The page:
Symptoms, Solutions, Surgery, Preparation, Recovery, and Tips
Symptoms of Macromastia (Large breasts)
Large breasts can cause a multitude of problems, including neck, back, and shoulder pain, headaches, shoulder-grooving (where the bra-straps dig in), postural problems (which contribute to upper extremity nerve problems), interference with activities and exercise, rashes under the breasts, inability to find clothing that fits properly, and problems with self-image. As a result, women with large breasts are often in chronic pain, have little energy, may be overweight because they are unable to exercise, and have self-image problems, all of which interfere with quality of life.
Possible Solutions to the Problem of Large Breasts
Weight loss and exercise are usually suggested (if not required) by insurance companies prior to approval for breast reduction surgery, but often futile. Weight loss, even if successful, usually does not alleviate the symptoms of macromastia. Many women are unable to exercise because of the large breasts themselves – hence, a catch-22. Aspirin, Tylenol, Ibuprofen, and other medication may benefit some, but usually their effect is limited. Powders may reduce your chance of developing a rash in hot weather. Chiropractic care is of limited help, particularly in cases involving significantly large breasts. Invariably, breast reduction surgery is the most effective, most efficient, and most successful way to treat the problem of macromastia.
Breast Reduction Surgery
Breast reduction is an operative procedure in which breast tissue and excess breast skin are removed. The removal of breast tissue results in a smaller breast. Removal of excess skin results in a breast that is higher on the chest wall and more aesthetic. This is an important component of this operation, because it allows the breast to be restored to a youthful appearance and shape. If excess skin were not removed, the breast would actually look worse following breast reduction than before surgery.
So, think of a breast reduction as a breast lift in which your breasts are also made smaller.
During your breast surgery, your nipples will be moved to a higher position on your breasts. This is usually accomplished WITHOUT removing your nipples and putting them back on. The technique plastic surgeons use to accomplish this is called transposition, in which the nipple stays fully attached to the breast – only the surrounding skin is moved. Because the nipple preserves its attachment, most women retain (or improve) nipple sensation, the ability to attain an erect nipple,
and the ability to breast feed.
Women who have such markedly large breasts that attempted preservation of the nipple can threaten the entire operation may be advised to have a free-nipple breast reduction. In this operation, the nipple IS actually removed at the beginning of the operation and placed on at the end of the operation as a graft. Nipple sensation, appearance, and function (breast feeding) will be forever altered, but this is sometimes the best option for women whose breasts are so large that other operations would pose too great of a risk. Once again, this technique of free-nipple grafting is not nearly as common as the techniques which involve preservation of the nipple.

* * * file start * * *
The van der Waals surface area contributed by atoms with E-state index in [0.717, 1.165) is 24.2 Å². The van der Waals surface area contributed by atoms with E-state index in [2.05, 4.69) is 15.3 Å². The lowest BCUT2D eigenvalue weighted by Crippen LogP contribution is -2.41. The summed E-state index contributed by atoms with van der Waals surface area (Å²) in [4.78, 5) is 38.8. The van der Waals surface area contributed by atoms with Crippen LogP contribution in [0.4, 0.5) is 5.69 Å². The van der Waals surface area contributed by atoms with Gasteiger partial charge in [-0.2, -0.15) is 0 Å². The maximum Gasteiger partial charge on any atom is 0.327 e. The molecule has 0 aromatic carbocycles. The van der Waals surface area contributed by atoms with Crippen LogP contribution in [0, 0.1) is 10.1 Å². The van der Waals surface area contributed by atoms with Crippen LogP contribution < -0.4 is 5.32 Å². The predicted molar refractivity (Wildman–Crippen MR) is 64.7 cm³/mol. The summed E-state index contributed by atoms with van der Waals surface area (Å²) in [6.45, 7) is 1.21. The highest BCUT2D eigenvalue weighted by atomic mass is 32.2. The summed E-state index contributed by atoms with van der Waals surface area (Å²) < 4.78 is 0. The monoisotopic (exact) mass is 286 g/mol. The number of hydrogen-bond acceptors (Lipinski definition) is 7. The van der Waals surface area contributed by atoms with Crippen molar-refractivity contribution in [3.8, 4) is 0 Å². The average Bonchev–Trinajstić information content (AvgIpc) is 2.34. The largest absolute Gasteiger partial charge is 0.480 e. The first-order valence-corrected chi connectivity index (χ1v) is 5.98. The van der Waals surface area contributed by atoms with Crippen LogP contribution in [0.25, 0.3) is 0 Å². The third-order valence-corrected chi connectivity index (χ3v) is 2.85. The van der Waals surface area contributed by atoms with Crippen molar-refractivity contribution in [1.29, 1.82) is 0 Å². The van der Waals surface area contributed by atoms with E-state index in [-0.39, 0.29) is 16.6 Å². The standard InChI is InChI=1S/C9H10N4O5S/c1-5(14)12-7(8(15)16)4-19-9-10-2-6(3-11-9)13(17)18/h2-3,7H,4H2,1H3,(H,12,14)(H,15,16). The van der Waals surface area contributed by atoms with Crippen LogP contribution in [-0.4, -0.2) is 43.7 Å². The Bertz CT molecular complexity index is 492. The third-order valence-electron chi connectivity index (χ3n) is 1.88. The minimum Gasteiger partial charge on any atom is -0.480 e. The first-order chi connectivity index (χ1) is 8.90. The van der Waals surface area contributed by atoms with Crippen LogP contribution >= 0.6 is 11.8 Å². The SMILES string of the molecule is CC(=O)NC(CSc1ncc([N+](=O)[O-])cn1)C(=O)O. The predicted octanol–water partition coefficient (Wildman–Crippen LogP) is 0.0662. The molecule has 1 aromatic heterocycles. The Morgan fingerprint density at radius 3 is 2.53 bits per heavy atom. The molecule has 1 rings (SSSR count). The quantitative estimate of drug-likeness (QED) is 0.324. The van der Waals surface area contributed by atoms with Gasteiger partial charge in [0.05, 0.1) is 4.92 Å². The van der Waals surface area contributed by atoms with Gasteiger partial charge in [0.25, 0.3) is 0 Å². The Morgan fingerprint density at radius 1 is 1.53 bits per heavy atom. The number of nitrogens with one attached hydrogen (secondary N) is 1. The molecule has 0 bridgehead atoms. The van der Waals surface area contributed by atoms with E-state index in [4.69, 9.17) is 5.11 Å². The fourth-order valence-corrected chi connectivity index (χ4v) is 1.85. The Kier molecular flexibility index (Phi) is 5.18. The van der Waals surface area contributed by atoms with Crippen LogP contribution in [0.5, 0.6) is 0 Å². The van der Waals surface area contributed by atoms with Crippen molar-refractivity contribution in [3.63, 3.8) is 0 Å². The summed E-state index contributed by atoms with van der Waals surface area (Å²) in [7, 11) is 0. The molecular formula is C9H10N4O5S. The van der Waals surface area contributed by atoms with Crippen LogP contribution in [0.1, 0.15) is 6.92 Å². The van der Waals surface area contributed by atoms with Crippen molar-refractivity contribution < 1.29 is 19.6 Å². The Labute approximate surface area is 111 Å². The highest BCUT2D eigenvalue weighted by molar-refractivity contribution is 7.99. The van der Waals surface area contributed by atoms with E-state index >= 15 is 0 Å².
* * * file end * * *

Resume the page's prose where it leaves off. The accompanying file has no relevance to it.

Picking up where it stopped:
Preparation and Recovery from Surgery
Location of operation: Surgery Center or hospital.
Length of surgery: 2-4 hours
Length of stay: Overnight or Out-patient
Discomfort: Moderate. Anticipate 3-7 days of prescription pain medication. This can be reduced through the use of long-acting local anesthetics used by your surgeon at the time of surgery.
Swelling and Bruising: Improve in 2-4 weeks.
Bandages: If bandages are used, they will be removed in 1-3 days.
Stitches: Will be removed in 5-7 days or will be absorbable. Most plastic surgeons use stitches which absorb, so removal is not required.
Support: You will wear a sports bra or ace wrap for 1-4 weeks. Avoid an under wire bra until your surgeon approves it.
Back to work: 1-2 weeks.
Exercise: May be resumed in 2-4 weeks.
Final result: Will be seen after the scars have matured, which will take about 1-3 years.
Tips on Breast Reduction
Probably the very best tip is that if you have large symptomatic breasts, don’t put off having a breast reduction. Most women site procrastination as their main regret of this operation.
- If your insurance company does not cover this operation, do not despair. You may always choose to have it performed as a fee-for-service procedure (meaning that you pay out of pocket). It is ironically around the same cost as having a breast augmentation – although women having breast augmentations and women having breasts reductions are two groups of women who may never understand one another.
- Wait until you are finished child-bearing before having a breast reduction if possible. Although this is not mandatory, pregnancy may cause breast enlargement or droop, which may in turn send you back to your plastic surgeon for another procedure. If you are able to wait until you are finished having children, you may be able to avoid this. On the other hand, young women with symptomatic macromastia who do not intend o have children for several years may appropriately choose to proceed with a breast reduction at a young age, as deferring it can take a different toll. So, in general, Dr. Loftus recommends that if you are planning to have children within a few years, hold off on the breast reduction until you are finished. If child-bearing is finished or a long ways off, then do proceed with a breast reduction.
- Ask your plastic surgeon to use long-lasting local anesthetic at the time of your operation to reduce your post-operative discomfort.
- Ask your plastic surgeon if he/she can use absorbable sutures so that they don ot require removal.
- Macromastia is the medical term for symptomatic large breasts. Reduction Mammaplasty is the medical term for breast reduction.